We are all invited to the theater of the grotesque. The Islamic State and Al-Qaeda wish to demonstrate to us what awaits us, if we do not believe in their world view.
The black and white flag of the Jihadists and the raised index finger are marks of the absolutism and the singularity of the Salafist movement. The expansion of the Islamic State from its spawning ground in Iraq is spreading the symbols farther abroad to the Gaza Strip, Egypt, Algeria, Libya, Tunisia, Nigeria, Uzbekistan, Philippines, Malaysia, and Bangladesh.
The IS announced in October 2014 that it would be adding Pakistan, Northern India, and Afghanistan to the caliphate. We should not be surprised when Spain is included in future planned conquests.
This is in keeping with the declaration made at the inception on July 4th, 2014 of the caliphate by Abu Bakr Al-Baghdadi that the territory would extend from India to Southern Europe within five years. He was describing the restoration of the Abbasids Caliphate.
Groups throughout the region are pledging their allegiance to Abu Bakr Al-Baghdadi. Mullah Omar, the leader of the Afghan Taliban, has not sworn his allegiance and is finding his support dwindling as the former followers shift their loyalty.
What the Islamic State is offering Salafists is success. The IS is the first of the modern Salafist movements to seize and hold territory. The caliphate is not just a future dream; it is real and now. It has all of the trappings of a modern state with the various ministries to manage the daily functions; and it has all of the trappings of the ancient AbbasidsCaliphate that was the dominant force in the Middle East for five centuries until it fell in 1258.
The successor Ottoman Caliphate that continued until 1924 is treated by Baghdadi and believers of the Islamic State as the lost centuries. Baghdadi presents himself as the true successor of the Abbasids Caliphate and the Prophet. He dresses in the black cloak of the caliph. He is introducing the gold Dinar to symbolize the independence of the new regime. Raqqa in Northern Syria, where the current administrative center is located, was for a time the capital of the caliphate.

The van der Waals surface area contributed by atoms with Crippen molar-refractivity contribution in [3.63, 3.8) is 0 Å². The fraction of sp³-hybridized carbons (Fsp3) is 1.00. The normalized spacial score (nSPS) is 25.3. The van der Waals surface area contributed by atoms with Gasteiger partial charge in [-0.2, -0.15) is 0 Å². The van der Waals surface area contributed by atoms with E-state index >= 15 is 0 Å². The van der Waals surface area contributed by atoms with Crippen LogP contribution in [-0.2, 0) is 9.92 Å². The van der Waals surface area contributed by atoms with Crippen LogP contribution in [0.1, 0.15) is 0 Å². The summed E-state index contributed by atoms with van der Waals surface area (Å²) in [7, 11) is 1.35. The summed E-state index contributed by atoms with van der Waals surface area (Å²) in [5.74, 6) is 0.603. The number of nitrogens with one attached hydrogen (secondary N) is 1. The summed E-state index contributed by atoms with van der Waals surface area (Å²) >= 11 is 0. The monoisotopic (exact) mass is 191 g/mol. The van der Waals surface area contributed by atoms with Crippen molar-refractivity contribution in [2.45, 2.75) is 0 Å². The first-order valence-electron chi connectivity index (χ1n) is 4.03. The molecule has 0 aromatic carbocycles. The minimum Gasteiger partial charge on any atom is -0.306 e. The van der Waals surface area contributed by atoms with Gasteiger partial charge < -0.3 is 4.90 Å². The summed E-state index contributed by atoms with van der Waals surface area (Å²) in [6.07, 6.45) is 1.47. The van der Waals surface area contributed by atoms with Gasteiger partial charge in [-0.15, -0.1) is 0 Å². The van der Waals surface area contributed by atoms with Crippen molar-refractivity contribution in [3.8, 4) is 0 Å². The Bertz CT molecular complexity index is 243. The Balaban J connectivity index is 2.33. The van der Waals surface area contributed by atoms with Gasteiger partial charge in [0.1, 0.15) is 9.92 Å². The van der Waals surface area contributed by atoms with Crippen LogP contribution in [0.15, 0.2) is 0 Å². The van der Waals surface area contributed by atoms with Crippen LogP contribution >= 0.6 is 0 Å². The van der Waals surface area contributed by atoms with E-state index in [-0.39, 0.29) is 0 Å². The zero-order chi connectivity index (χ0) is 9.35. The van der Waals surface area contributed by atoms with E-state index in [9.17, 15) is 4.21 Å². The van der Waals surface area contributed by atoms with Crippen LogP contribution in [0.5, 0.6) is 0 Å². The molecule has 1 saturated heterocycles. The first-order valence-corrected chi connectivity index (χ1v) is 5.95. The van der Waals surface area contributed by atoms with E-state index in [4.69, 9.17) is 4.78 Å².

The lost centuries under Ottoman rule saw the prominence of Middle Eastern culture recede into a backwater. The region proved to be a barrier between the rising Europeans and the riches of Asia. The construction in the latter half of the nineteenth century of the Suez Canal was to make it easier for the Europeans to bypass the area on their way to more fruitful destinations.
Only the development of petroleum over the last hundred years has given the region any significance. In spite of its value, what has petro prosperity brought to the Middle East? The vast majority of the population has a quality of life far below their counterparts in Europe and much of Asia. The regimes are autocratic and corrupt. They depend for their survival upon the foreign owned petroleum corporations that market the black gold and upon foreign armies to assure their survival.
Baghdadi does not need to tell the millions of hopeless unemployed young men of the Middle East what they know already. They have suffered through centuries of oppression and humiliation at the hands of foreigners and Moslem pretenders.
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